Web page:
Palm Springs Contesting Wills Attorney

California probate law allows interested persons to contest the Will of a deceased individual. In many instances, creating a Will eases the burden on one’s surviving family members. Nonetheless, a conflict between surviving family members can arise after the death of a loved one. In some instances, a family member who thought he or she should inherit assets from the deceased discovers that they are not a named beneficiary in the Will. Other times, a family member contests the mental capacity of the deceased at the time he or she created the Will.

A successful Will contest results in a probate judge ruling to completely void the Will or eliminate some of the provisions in the Will. Founding attorney Christopher Heritage of Heritage Legal, PC has helped many Palm Springs is a member of the Family Law and Trust & Estates Sections of the California State Bar. If you believe you have grounds to contest a Will, contact Heritage Legal, PC to schedule your initial consultation.

Who Has a Right to Contest a Will in California?

Only interested persons can contest a Will in California. Interested persons may challenge the Will by filing a petition in a California probate court. The California Probate Code defines interested persons as any of the following:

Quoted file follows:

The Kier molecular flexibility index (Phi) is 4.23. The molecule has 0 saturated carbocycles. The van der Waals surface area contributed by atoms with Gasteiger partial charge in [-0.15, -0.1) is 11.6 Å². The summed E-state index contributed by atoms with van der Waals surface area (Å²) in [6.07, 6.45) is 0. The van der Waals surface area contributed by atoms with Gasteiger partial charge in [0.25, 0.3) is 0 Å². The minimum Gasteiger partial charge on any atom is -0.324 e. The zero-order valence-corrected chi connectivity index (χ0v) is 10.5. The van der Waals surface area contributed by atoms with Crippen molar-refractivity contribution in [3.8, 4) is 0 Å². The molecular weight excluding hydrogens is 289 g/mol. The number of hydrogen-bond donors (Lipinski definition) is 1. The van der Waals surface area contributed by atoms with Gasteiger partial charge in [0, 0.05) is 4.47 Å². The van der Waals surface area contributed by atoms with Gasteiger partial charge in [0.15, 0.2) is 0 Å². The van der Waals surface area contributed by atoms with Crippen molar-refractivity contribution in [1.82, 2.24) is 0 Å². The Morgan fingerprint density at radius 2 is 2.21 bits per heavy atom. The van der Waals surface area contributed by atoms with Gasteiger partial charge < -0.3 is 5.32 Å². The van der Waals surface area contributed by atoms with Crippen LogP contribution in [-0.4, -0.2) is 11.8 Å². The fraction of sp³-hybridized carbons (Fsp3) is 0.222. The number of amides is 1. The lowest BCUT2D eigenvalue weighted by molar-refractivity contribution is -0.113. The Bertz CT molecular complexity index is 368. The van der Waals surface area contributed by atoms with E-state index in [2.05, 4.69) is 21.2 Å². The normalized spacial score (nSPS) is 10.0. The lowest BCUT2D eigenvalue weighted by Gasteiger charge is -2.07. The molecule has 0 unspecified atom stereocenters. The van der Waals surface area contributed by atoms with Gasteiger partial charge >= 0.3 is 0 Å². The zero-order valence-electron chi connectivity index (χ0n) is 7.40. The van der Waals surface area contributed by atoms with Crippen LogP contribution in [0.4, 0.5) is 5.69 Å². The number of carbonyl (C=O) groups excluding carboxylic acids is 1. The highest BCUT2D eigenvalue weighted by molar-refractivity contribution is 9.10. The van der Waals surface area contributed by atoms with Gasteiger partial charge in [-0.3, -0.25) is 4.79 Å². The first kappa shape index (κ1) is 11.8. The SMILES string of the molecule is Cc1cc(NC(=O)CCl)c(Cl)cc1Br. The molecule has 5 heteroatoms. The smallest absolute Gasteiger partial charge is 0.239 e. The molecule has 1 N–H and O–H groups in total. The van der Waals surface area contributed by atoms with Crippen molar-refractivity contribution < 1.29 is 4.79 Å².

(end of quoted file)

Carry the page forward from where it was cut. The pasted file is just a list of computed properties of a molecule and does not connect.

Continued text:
• An heir, devisee, spouse, registered domestic partner, child, or creditor of the estate
  • Any other person who would have benefited under the terms of an early Will
  • Personal Representatives/Executors named in the Will
  • A person with a fiduciary duty to an interested person who is representing that person

Examples of interested persons include the following:

  • The spouse of the deceased who received a more substantial inheritance in a previous Will
  • An heir who would have inherited part of the estate had the decedent not created a Will
  • A natural heir of the deceased omitted from the Will
  • A creditor of a natural heir of the deceased omitted from the Will

How Long Does an Interested Person Have to Contest a California Will?

Interested persons cannot contest a Will until the Personal Representative submits a Petition for Probate. In a Petition for Probate, the Personal Representative requests that the probate court admit the Will into probate. Once a probate judge admits the Will to probate, the judge will likely issue an order stating that the Will is valid. Those contesting a Will should attempt to contest a Will before a probate judge enters an order validating the Will.

After a probate judge deems the Will valid, an interested person has 120 days to file a petition requesting that the court revoke the admitted Will. The petition to revoke the admittance of the Will must include one or more legal grounds for contesting the Will.

Once the person contesting the Will submits a petition objecting to the Will, the following people must receive notice of the Will contest:

  • The heirs of the deceased
  • Every person named as a beneficiary in the Will
  • The Personal Representatives of the Will.

The Probate Court Will Conduct a Hearing on The Will Contest